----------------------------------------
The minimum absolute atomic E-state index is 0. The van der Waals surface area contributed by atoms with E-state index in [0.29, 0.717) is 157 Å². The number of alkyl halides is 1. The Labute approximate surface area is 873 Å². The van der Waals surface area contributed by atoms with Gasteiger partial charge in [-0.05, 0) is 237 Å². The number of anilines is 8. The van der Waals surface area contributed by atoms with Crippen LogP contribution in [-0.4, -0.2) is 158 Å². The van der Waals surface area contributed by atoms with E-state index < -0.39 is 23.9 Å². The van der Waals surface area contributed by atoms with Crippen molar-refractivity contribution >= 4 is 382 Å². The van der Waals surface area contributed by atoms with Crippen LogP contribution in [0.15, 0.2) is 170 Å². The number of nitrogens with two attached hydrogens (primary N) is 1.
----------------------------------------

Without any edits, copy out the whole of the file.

The minimum absolute atomic E-state index is 0. The van der Waals surface area contributed by atoms with E-state index in [0.29, 0.717) is 157 Å². The number of alkyl halides is 1. The Labute approximate surface area is 873 Å². The van der Waals surface area contributed by atoms with Gasteiger partial charge in [-0.05, 0) is 237 Å². The number of anilines is 8. The van der Waals surface area contributed by atoms with Crippen LogP contribution in [-0.4, -0.2) is 158 Å². The van der Waals surface area contributed by atoms with E-state index < -0.39 is 23.9 Å². The van der Waals surface area contributed by atoms with Crippen molar-refractivity contribution >= 4 is 382 Å². The van der Waals surface area contributed by atoms with Crippen LogP contribution in [0.15, 0.2) is 170 Å². The number of nitrogens with two attached hydrogens (primary N) is 1.